Recurring Monthly Revenues (RMR) a key topic at PSA-Tec
For many of the integrators attending the show, the RMR model helps with financial and strategic planning, making it easier to forecast growth and identify areas and regions that need extra resource. It can also be appealing to investors who appreciate the security of this future revenue source and can offer some resilience to shorter-term economic problems.
Last week I attended the PSA-Tec show in Westminster, Colorado. The event brings together integrators from all over the USA to host educational sessions, encourage networking and share best practices from all aspects of the systems integration business.
One of the main topics of the week was the value of introducing the RMR (Recurring Monthly Revenue) sales model to systems integration. For many of the integrators attending the show, the RMR model helps with financial and strategic planning, making it easier to forecast growth and identify areas and regions that need extra resource. It can also be appealing to investors who appreciate the security of this future revenue source and can offer some resilience to shorter-term economic problems.
In a related industry, the remote monitoring services market, the RMR model has also helped improve another core element of the business: customer service. Historically, security has been a reluctant “spend” and interaction between the central monitoring station and the customer was either the result of a burglary or to upgrade of replace some security equipment.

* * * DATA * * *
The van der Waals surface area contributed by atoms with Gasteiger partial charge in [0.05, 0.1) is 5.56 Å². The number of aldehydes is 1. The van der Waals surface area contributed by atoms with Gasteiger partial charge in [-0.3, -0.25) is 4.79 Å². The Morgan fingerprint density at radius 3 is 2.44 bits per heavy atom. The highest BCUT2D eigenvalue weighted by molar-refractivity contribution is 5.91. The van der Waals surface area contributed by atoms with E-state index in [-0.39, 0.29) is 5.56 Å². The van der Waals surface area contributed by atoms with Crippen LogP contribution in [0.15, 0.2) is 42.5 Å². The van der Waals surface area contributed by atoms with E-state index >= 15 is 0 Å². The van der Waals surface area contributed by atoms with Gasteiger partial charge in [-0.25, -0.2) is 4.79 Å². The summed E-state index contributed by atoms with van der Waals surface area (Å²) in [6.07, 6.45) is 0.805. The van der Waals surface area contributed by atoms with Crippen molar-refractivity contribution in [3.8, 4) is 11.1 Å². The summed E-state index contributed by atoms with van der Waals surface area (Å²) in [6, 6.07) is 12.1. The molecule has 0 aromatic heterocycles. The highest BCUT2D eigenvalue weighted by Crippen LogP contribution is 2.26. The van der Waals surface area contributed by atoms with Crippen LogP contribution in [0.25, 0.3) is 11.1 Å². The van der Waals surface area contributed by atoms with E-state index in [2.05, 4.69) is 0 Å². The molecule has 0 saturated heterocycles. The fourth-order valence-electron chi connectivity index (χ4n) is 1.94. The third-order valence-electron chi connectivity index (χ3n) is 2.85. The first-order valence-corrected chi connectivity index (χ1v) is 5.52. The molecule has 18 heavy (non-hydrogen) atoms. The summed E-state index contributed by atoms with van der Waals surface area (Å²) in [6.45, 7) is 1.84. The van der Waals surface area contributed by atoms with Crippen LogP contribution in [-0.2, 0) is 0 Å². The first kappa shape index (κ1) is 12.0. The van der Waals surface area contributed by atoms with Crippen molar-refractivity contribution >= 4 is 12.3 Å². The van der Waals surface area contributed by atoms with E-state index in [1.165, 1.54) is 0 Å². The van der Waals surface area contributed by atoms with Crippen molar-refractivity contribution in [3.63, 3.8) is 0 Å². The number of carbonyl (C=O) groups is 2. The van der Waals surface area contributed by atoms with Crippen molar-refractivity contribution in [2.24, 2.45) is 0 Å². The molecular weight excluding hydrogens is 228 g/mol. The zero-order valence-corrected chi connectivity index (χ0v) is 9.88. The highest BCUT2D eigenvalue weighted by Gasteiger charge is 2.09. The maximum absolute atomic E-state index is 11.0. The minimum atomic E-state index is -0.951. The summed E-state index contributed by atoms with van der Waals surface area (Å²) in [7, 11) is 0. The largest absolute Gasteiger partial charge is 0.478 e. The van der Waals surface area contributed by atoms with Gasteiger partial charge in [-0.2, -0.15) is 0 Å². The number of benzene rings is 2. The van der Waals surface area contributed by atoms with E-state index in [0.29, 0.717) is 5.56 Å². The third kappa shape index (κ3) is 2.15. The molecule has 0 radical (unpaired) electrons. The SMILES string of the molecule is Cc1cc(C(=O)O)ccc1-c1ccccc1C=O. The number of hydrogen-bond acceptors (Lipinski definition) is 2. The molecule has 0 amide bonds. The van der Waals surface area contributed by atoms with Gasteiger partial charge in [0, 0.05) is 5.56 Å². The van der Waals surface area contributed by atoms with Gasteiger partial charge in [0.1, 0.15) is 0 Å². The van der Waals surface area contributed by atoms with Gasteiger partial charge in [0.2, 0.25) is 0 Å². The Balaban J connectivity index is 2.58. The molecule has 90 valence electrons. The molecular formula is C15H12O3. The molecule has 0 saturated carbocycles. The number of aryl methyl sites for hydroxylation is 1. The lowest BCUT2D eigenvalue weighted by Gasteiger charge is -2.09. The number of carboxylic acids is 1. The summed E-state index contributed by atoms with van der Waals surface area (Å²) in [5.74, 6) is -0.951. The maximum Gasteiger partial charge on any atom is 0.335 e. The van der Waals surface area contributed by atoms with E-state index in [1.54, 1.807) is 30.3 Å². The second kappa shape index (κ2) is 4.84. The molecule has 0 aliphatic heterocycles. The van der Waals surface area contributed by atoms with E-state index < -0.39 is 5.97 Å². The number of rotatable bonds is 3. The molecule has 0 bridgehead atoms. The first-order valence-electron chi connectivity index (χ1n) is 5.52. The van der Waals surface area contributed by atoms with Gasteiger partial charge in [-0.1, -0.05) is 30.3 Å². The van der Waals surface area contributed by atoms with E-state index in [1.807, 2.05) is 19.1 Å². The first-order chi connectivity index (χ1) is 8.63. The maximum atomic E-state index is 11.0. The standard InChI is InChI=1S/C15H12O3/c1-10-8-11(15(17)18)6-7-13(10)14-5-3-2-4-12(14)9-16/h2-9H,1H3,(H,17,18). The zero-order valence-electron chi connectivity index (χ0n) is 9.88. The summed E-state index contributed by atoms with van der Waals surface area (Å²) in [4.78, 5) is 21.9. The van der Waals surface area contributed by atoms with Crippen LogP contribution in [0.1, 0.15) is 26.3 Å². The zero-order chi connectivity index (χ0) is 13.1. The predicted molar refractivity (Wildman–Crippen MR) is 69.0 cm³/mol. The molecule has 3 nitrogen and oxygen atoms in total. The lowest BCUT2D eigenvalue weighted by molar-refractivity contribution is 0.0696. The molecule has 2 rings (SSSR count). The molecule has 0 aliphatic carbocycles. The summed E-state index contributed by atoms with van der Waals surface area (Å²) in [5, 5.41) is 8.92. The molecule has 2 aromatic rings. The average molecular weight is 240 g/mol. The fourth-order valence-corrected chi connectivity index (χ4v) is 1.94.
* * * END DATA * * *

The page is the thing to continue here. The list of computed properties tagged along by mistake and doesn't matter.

However, as central stations have looked to increase the revenue generated from each customer, more and more are offering new services which can be billed monthly. These include remote viewing of video surveillance cameras on mobile devices and monthly security reports for the security manager. This regular customer contact is helping to build relationships, increase communication and should, in the long-term, increase the potential for up-selling. In the short-term, it will be interesting to see whether these benefits can translate to the systems integration market.
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Annual Salary Survey
Before the calendar turned, 2016 already had the makings of a pivotal year for manufacturing, and for the world.
There were the big events for the year, including the United States as Partner Country at Hannover Messe in April and the 2016 International Manufacturing Technology Show in Chicago in September. There's also the matter of the U.S. presidential elections in November, which promise to shape policy in manufacturing for years to come.
But the year started with global economic turmoil, as a slowdown in Chinese manufacturing triggered a worldwide stock hiccup that sent values plummeting. The continued plunge in world oil prices has resulted in a slowdown in exploration and, by extension, the manufacture of exploration equipment.
Read more: 2015 Salary Survey